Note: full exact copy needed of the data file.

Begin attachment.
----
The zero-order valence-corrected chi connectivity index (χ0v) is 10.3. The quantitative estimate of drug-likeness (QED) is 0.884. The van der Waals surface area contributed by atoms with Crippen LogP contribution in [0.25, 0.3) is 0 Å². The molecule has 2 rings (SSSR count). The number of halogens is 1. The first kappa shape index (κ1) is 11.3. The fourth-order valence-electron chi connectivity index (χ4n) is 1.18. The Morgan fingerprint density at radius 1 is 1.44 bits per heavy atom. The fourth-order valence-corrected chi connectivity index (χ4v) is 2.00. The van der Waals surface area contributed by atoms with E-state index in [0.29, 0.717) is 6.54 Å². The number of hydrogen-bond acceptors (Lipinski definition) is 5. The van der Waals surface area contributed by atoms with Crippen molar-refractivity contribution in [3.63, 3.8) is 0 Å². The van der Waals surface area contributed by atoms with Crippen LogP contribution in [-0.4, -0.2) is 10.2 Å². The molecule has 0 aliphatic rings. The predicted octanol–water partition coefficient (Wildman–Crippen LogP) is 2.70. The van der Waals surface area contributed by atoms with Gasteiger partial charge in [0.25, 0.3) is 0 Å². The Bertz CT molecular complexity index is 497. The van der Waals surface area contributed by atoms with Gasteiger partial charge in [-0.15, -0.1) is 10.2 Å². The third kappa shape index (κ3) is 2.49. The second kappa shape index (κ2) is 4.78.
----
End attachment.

The zero-order valence-corrected chi connectivity index (χ0v) is 10.3. The quantitative estimate of drug-likeness (QED) is 0.884. The van der Waals surface area contributed by atoms with Crippen LogP contribution in [0.25, 0.3) is 0 Å². The molecule has 2 rings (SSSR count). The number of halogens is 1. The first kappa shape index (κ1) is 11.3. The fourth-order valence-electron chi connectivity index (χ4n) is 1.18. The Morgan fingerprint density at radius 1 is 1.44 bits per heavy atom. The fourth-order valence-corrected chi connectivity index (χ4v) is 2.00. The van der Waals surface area contributed by atoms with E-state index in [0.29, 0.717) is 6.54 Å². The number of hydrogen-bond acceptors (Lipinski definition) is 5. The van der Waals surface area contributed by atoms with Crippen molar-refractivity contribution in [3.63, 3.8) is 0 Å². The van der Waals surface area contributed by atoms with Crippen LogP contribution in [-0.4, -0.2) is 10.2 Å². The molecule has 0 aliphatic rings. The predicted octanol–water partition coefficient (Wildman–Crippen LogP) is 2.70. The van der Waals surface area contributed by atoms with Gasteiger partial charge in [0.25, 0.3) is 0 Å². The Bertz CT molecular complexity index is 497. The van der Waals surface area contributed by atoms with Gasteiger partial charge in [-0.15, -0.1) is 10.2 Å². The third kappa shape index (κ3) is 2.49. The second kappa shape index (κ2) is 4.78.